Você está na página 1de 24

Chapter 4 Forces and Newtons Laws of Motion

Chapter 4
FORCES AND NEWTONS LAWS OF MOTION
PREVIEW
Dynamicsisthestudyofthecausesofmotion,inparticular,forces.Aforceisapushora
pull.WearrangeourknowledgeofforcesintothreelawsformulatedbyIsaacNewton:
thelawofinertia,thelawofforceandacceleration(Fnet=ma),andthelawofactionand
reaction.Frictionistheforceappliedbytwosurfacesparalleltoeachother,andthe
normalforceistheforceappliedbytwosurfacesperpendiculartoeachother.Newtons
lawofuniversalgravitationstatesthatallmassesattracteachotherwithagravitational
forcewhichisproportionaltotheproductofthemassesandinverselyproportionaltothe
squareofthedistancebetweenthem.Thegravitationalforceholdssatellitesinorbit
aroundaplanetorstar.
The content contained in all sections of chapter 4 of the textbook is included on the AP
Physics B exam.

QUICK REFERENCE
Important Terms
coefficient of friction
the ratio of the frictional force acting on an object to the normal force exerted by
the surface in which the object is in contact; can be static or kinetic
dynamics
the study of the causes of motion (forces)
equilibrium
the condition in which there is no unbalanced force acting on a system, that is, the
vector sum of the forces acting on the system is zero.
force
any influence that tends to accelerate an object; a push or a pull
free body diagram
a vector diagram that represents all of the forces acting on an object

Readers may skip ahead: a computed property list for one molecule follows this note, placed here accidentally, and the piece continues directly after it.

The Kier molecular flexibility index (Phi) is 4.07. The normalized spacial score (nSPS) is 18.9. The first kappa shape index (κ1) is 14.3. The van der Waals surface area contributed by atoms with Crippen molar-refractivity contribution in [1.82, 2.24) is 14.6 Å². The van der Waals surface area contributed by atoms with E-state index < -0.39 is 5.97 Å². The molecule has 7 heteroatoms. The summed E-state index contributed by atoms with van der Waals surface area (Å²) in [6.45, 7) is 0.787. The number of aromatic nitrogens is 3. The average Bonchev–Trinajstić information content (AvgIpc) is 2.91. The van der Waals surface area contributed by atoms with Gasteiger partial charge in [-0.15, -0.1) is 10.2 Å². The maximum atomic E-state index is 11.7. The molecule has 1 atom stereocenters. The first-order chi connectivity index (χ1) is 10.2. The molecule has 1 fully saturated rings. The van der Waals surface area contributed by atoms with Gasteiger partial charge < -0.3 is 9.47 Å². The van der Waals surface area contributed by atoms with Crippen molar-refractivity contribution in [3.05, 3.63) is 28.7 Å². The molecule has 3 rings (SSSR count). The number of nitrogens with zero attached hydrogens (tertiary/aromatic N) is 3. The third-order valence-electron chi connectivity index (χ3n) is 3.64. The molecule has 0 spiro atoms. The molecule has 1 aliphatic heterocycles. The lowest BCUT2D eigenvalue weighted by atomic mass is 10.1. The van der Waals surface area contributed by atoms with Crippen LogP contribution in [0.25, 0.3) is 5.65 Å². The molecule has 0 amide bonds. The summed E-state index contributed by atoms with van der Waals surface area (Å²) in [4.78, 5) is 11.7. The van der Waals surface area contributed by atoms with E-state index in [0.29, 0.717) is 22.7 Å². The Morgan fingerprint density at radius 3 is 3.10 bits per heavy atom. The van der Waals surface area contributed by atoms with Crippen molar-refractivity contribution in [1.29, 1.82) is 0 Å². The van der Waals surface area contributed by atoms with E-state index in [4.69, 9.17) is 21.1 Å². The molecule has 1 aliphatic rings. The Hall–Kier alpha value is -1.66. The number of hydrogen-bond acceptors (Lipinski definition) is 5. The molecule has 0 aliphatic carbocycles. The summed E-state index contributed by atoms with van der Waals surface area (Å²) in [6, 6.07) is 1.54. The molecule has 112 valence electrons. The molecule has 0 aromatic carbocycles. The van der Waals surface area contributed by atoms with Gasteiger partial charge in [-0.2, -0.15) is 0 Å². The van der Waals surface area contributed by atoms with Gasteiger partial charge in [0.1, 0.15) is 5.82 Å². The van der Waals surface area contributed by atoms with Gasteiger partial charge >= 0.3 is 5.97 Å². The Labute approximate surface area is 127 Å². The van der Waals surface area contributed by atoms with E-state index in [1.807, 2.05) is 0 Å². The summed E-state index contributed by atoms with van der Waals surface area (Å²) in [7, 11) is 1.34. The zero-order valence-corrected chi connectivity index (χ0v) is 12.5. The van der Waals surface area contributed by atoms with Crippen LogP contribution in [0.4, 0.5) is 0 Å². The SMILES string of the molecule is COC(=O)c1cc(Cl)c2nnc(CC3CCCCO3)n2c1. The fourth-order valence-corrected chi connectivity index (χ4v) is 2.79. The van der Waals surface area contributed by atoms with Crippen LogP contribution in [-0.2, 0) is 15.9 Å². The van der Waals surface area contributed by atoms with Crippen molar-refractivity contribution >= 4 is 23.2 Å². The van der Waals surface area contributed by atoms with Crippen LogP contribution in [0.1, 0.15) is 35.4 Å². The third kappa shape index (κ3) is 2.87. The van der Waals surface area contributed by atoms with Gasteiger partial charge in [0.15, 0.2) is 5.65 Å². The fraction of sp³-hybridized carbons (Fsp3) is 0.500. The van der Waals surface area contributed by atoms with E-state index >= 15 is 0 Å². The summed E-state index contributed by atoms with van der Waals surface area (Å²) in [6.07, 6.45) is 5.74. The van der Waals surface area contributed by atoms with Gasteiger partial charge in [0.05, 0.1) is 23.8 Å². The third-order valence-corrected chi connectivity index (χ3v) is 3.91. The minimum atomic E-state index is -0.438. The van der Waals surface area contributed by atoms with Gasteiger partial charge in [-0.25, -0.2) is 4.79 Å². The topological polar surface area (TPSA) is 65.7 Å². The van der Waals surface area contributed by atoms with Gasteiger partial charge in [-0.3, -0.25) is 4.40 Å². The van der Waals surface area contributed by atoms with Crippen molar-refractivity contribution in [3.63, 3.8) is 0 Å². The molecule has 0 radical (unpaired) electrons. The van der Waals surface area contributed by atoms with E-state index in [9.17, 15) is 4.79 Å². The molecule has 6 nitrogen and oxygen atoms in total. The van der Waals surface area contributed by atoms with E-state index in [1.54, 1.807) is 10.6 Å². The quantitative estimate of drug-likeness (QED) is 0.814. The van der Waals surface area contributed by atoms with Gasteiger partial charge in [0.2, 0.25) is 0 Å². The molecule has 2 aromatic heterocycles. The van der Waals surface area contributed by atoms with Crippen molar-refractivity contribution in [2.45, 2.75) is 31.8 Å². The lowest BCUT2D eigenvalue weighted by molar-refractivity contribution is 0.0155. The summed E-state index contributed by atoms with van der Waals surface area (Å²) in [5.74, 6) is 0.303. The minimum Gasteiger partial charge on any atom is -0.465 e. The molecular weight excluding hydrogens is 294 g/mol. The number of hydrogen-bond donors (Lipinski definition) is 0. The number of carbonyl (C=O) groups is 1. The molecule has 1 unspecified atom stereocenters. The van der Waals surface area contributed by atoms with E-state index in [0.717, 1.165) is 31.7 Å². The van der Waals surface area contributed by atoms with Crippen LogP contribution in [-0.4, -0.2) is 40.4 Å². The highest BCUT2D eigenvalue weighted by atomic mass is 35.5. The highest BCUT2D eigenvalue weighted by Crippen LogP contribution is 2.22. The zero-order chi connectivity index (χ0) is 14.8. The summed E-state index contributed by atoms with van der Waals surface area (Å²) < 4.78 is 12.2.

friction
the force that acts to resist the relative motion between two rough surfaces which
are in contact with each other
gravitational field
space around a mass in which another mass will experience a force
gravitational force
the force of attraction between two objects due to their masses

47

Chapter 4 Forces and Newtons Laws of Motion

inertia
the property of an object which causes it to remain in its state of rest or motion at
a constant velocity; mass is a measure of inertia
inertial reference frame
a reference frame which is at rest or moving with a constant velocity; Newtons
laws are valid within any inertial reference frame
kinetic friction
the frictional force acting between two surfaces which are in contact and moving
relative to each other
law of universal gravitation
the gravitational force between two masses is proportional to the product of the
masses and inversely proportional to the square of the distance between them.
mass
a measure of the amount of substance in an object and thus its inertia; the ratio of
the net force acting on an accelerating object to its acceleration
net force
the vector sum of the forces acting on an object
newton
the SI unit for force equal to the force needed to accelerate one kilogram of mass
by one meter per second squared
non-inertial reference frame
a reference frame which is accelerating; Newtons laws are not valid within a noninertial reference frame.
normal force
the reaction force of a surface acting on an object
static friction
the resistive force that opposes the start of motion between two surfaces in
contact
weight
the gravitational force acting on a mass

Equations and Symbols


F Fnet ma

where

W mg

F = force
m = mass
a = acceleration
W = weight
g = acceleration due to gravity
fs max = maximum static frictional force
fk = kinetic frictional force
FN = normal force
FG = gravitational force
r = distance between the centers of two
masses

f s max s FN ( static )
f k k FN (kinetic)
FG

Gm1 m 2
r2

48

Chapter 4 Forces and Newtons Laws of Motion

49

Chapter 4 Forces and Newtons Laws of Motion

Ten Homework Problems


Chapter 4 Problems 23, 24, 36, 44, 52, 58, 67, 68, 70, 80

DISCUSSION OF SELECTED SECTIONS


Newtons Laws of Motion
The first law of motion states that an object in a state of constant velocity (including zero
velocity) will continue in that state unless acted upon by an unbalanced force. The